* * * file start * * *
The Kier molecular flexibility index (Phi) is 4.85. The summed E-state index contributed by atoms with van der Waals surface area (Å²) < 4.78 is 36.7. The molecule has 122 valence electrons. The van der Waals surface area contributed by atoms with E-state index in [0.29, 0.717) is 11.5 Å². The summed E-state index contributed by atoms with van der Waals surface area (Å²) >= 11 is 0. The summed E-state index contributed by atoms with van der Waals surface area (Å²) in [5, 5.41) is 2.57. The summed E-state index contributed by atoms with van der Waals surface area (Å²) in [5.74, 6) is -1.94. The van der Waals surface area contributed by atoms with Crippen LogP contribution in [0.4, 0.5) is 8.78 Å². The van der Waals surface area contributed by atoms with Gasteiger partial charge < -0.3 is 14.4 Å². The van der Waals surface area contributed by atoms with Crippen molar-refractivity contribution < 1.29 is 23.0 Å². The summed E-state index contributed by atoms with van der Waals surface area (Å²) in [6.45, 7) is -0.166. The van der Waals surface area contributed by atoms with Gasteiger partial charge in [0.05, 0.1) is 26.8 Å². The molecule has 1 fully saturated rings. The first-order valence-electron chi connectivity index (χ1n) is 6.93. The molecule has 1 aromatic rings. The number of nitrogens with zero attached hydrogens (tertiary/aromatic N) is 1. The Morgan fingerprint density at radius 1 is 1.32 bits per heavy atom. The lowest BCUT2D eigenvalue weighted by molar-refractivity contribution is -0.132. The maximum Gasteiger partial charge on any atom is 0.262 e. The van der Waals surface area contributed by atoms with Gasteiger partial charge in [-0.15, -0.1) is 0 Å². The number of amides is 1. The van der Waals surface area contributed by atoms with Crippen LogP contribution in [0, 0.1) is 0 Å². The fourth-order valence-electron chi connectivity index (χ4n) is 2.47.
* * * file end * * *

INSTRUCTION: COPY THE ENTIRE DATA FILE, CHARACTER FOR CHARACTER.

The Kier molecular flexibility index (Phi) is 4.85. The summed E-state index contributed by atoms with van der Waals surface area (Å²) < 4.78 is 36.7. The molecule has 122 valence electrons. The van der Waals surface area contributed by atoms with E-state index in [0.29, 0.717) is 11.5 Å². The summed E-state index contributed by atoms with van der Waals surface area (Å²) >= 11 is 0. The summed E-state index contributed by atoms with van der Waals surface area (Å²) in [5, 5.41) is 2.57. The summed E-state index contributed by atoms with van der Waals surface area (Å²) in [5.74, 6) is -1.94. The van der Waals surface area contributed by atoms with Crippen LogP contribution in [0.4, 0.5) is 8.78 Å². The van der Waals surface area contributed by atoms with Gasteiger partial charge < -0.3 is 14.4 Å². The van der Waals surface area contributed by atoms with Crippen molar-refractivity contribution < 1.29 is 23.0 Å². The summed E-state index contributed by atoms with van der Waals surface area (Å²) in [6.45, 7) is -0.166. The van der Waals surface area contributed by atoms with Gasteiger partial charge in [0.05, 0.1) is 26.8 Å². The molecule has 1 fully saturated rings. The first-order valence-electron chi connectivity index (χ1n) is 6.93. The molecule has 1 aromatic rings. The number of nitrogens with zero attached hydrogens (tertiary/aromatic N) is 1. The Morgan fingerprint density at radius 1 is 1.32 bits per heavy atom. The lowest BCUT2D eigenvalue weighted by molar-refractivity contribution is -0.132. The maximum Gasteiger partial charge on any atom is 0.262 e. The van der Waals surface area contributed by atoms with Gasteiger partial charge in [-0.15, -0.1) is 0 Å². The number of amides is 1. The van der Waals surface area contributed by atoms with Crippen LogP contribution in [0, 0.1) is 0 Å². The fourth-order valence-electron chi connectivity index (χ4n) is 2.47.